Derbyshire Legal Talk: July 2009
PUBLISHED: 15:19 29 April 2010 | UPDATED: 16:07 20 February 2013
Legal Talk with Nelsons.
Question: My daughter and her partner are buying a house together. They are borrowing 60% of the purchase price from a lender and paying 10% each and I have agreed to put in the remaining 20%. I am looking at this as an investment and would like to know what the best way is to protect my position?
ANSWER: Firstly, as this is an investment you need to ensure that your daughter and her partner are taking appropriate legal advice in connection with their purchase and that a proper survey is undertaken of the property which in this case will almost certainly be required by the lender. In the purchase deed of the property to your daughter and partner I recommend that they buy the property as 'tenants in common'. By buying the property as 'tenants in common' the normal 'survivorship' rules will not apply as they would if they were buying as 'joint tenants'. This means that if either of them were to die, the property will not automatically pass to the other and the deceased's share will pass to whoever is entitled by Will or intestacy. Secondly, you will need to take advice about the Trust Deed. This is a document which will set out your daughter and her partner's share in the property as well as your own based on your respective contributions to the purchase price.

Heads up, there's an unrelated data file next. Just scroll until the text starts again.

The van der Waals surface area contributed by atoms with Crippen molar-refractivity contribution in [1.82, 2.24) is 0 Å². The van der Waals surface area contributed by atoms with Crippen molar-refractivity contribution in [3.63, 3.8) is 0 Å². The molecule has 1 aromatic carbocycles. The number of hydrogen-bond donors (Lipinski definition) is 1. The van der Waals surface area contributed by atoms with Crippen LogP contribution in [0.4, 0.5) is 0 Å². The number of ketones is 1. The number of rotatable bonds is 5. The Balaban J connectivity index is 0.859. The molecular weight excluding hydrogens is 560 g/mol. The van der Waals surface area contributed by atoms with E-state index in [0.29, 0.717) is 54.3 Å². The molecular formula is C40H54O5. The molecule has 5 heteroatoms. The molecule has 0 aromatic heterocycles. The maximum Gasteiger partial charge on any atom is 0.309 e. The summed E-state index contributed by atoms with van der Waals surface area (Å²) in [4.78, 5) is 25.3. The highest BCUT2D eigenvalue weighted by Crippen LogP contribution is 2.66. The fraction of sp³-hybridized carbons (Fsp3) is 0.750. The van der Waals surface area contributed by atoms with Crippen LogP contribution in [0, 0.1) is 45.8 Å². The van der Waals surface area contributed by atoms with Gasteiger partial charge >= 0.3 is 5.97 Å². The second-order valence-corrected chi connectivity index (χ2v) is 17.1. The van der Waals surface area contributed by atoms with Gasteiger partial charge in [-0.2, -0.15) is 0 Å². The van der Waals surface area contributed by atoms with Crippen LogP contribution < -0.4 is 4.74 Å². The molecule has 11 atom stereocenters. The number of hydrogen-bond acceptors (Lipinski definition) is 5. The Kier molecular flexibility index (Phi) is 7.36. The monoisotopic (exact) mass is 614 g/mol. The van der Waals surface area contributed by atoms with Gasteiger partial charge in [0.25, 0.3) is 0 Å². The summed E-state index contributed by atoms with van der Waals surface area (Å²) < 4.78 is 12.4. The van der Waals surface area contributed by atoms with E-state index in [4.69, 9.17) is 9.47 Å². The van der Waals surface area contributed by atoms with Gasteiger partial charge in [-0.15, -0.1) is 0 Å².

Assuming that your daughter and her partner are going to be contributing to the mortgage repayments equally, they will each have a 40% share in the equity. This then leaves you to decide how you wish your 20% to be dealt with. You really have two choices:
1. If your 20% share was equivalent to 20,000 you could demand that on any future sale you receive back the first 20,000 once the mortgage has been repaid but no more. Your investment is safe and you should not be unduly affected if the property were to reduce in value. You would however not benefit if the house were to increase in value.
2. Alternatively, you could demand a 20% share of the equity in the property and its future proceeds of sale. This choice would mean that you would benefit from any house price increase but equally you will suffer if the price of the property were to drop in value.
Most importantly, in the Trust Deed you will want a promise by your daughter and partner to pay all sums owing in respect of the mortgage including the monthly repayments and to indemnify you completely in respect of any liability to the lender. You could even request that your daughter and her partner charge their share of the property with the payment of all monies secured by the mortgage in exoneration of your share in the property. The Trust Deed should also contain a covenant that your daughter and her partner will not create any further mortgages or otherwise deal with or sell the property without your consent in writing. You might even enforce the position by demanding that a Restriction be put on the registered title of the property to this effect assuming that the lender agrees.